Fun and Chinese food at Cathay Center in Weymouth

Manager Sam Chu checks on Cathay Cen- ter regular Bob Brooks; the restau- rant fea-tures clas-sic Chinese-American dishes.
Manager Sam Chu checks on Cathay Cen- ter regular Bob Brooks; the restau- rant fea-tures clas-sic Chinese-American dishes. –Photos by Katie Hunt for the Boston Globe

Cathay Center

211 Bridge St. (Route 3A), North Weymouth

781-337-1856  

www.cathaycenter.com  

Hours: 11:30 a.m.- 2 a.m. daily

Major charge cards accepted

If you’re looking for flavorful Chinese food and a fun, relaxed atmosphere, head over to Cathay Center in North Weymouth.

The restaurant has been a fixture on Route 3A for decades, and has been run by the same family that owns Cathay Pacific in Quincy since 1971.

Judging by the taste of the food and the friendly service, you can tell right away the Cathay folks are industry veterans who know what they’re doing. A few mouthfuls of their expertly cooked rice, tasty vegetables, and crispy golden chicken fingers are all you need; your taste buds will be hooked.

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Cathay Center’s menu features a wide variety of seafood, chicken, beef, rice, and noodle dishes at decent prices. You can get an order of steamed rice for $1.75, hot and sour soup for $4, and two veggie spring rolls for $3.50. Pu pu platters start at $20. The most expensive entrée on the menu is the “spicy sizzling platter’’ of lobster meat, jumbo shrimp, scallops, chicken and beef sautéed with onions, peppers, mushrooms and pea pods in a spicy black bean sauce — and that costs $13.25.

Health-conscious eaters will be happy to see that the menu includes choices like steamed vegetables, steamed rice, and meats prepared with olive oil.

During lunchtime, the 186-seat restaurant is quiet enough to have a business meeting. At night, there is karaoke and dancing.

Cathay Center offers a fabulous — and affordable — all-you-can-eat buffet lunch that’s served Monday through Saturday for $9. From noon until 2 p.m. you can feast on a variety of dishes, including shrimp lo mein, pork fried rice, steamed white rice, boneless spare ribs, egg rolls, Peking ravioli, egg foo young, hot and sour soup, fried shrimp, crab Rangoon, and Kung Pao beef. If you want to add some extra zest to your meal, there’s plenty of brown gravy, lobster sauce, and sweet and sour sauce to be had.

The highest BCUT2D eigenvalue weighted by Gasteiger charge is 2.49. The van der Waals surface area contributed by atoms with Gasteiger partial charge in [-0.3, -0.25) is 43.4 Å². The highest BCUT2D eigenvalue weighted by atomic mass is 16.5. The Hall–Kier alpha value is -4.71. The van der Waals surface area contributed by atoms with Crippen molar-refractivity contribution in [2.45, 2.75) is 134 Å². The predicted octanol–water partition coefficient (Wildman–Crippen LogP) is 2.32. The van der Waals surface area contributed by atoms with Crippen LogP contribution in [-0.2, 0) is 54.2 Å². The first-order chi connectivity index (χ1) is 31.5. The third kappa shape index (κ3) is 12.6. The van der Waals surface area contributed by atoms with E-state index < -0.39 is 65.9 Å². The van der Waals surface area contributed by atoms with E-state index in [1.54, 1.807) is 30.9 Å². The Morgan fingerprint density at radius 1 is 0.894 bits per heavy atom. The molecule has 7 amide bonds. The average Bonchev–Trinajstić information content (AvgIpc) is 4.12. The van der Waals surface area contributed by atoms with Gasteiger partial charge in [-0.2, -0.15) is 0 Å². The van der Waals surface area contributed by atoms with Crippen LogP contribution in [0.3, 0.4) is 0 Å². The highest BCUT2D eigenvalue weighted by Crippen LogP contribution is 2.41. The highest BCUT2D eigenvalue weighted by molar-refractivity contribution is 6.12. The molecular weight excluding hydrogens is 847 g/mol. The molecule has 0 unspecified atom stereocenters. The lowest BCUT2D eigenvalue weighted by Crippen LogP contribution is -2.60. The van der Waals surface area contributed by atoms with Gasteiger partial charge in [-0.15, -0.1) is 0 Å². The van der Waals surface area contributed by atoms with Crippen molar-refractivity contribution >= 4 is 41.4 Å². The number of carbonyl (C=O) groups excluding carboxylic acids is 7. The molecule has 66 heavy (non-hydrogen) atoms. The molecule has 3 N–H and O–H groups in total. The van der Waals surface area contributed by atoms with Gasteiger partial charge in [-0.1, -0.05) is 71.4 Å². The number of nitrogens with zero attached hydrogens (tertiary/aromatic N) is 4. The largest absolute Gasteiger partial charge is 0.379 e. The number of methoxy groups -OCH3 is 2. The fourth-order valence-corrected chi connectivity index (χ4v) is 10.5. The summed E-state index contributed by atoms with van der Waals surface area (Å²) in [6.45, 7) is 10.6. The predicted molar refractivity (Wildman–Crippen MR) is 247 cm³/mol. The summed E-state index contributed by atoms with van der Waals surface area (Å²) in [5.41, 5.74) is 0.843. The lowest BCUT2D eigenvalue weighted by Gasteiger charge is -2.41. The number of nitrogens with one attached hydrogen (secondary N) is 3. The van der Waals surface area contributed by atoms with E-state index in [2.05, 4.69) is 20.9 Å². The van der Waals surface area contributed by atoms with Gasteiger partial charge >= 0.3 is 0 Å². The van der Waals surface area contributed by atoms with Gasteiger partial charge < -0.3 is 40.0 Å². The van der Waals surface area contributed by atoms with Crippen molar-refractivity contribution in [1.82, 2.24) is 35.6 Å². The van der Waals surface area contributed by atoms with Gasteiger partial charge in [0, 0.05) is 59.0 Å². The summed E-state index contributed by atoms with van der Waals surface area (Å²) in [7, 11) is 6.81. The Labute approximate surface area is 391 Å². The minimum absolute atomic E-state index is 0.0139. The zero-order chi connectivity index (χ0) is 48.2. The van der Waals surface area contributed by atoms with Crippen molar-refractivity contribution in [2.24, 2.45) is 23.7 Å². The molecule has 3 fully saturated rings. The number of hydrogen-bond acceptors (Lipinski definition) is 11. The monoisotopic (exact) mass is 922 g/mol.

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The lunch buffet even included two unexpectedly American appetizers: onion rings and French fries.

All of the offerings we sampled at Cathay Center were warm and delicious. The chicken wings were meaty and full of flavor. The shrimp were plump and tender. The mixed veggies were an attractive blend of green and red peppers, broccoli, water chestnuts, and mushrooms smothered in a wonderfully scrumptious light-tasting sauce.

I braced myself slightly when I took a spoonful of the white rice, wondering whether it would be hard or sticky or clumped together. I quickly learned that I had nothing to worry about. The rice was cooked perfectly; each grain was fluffy and soft, and a pleasure to eat. In addition to the lunchtime buffet, a dinner buffet is served Tuesday nights from 5:30 to 8 p.m. for $11.50.

Despite its long history, Cathay Center looks brand-spanking new. That’s because the building is just four years old; this is the second incarnation of the restaurant.

According to restaurant manager Sam Chu, the original Cathay Center opened in 1959, and was purchased by his parents in 1971. They operated the restaurant under the same name until the day after Christmas in December 2004, when the building was destroyed by a fire.

Chu said his family waited a couple of years before deciding to rebuild the restaurant, which is now run by his sister. The new 4,500-square-foot building that houses Cathay Center opened Memorial Day weekend 2008.

The whole place is spacious and modern-looking. The lounge area has a full bar with television

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s, and an adjoining function room has its own sound system, cordless microphones, and large projector screen.

The walls are covered with framed collages of photographs of smiling faces from parties and events held at Cathay Center over the years. Chu said his sister keeps her camera handy at all times to snap photos of happy customers, and returning patrons get a kick out of looking at their photos on the wall. “My sister loves pictures,’’ he said.

In addition to the well-seasoned Chinese cuisine, there is plenty to see and do at the restaurant. Cathay Center regularly hosts meat raffles sponsored by the North Weymouth Civic Association. The front lobby is plastered with posters and announcements from local charities and civic organizations. The restaurant also hosts a dart league and a Wii bowling league.

emily sweeney

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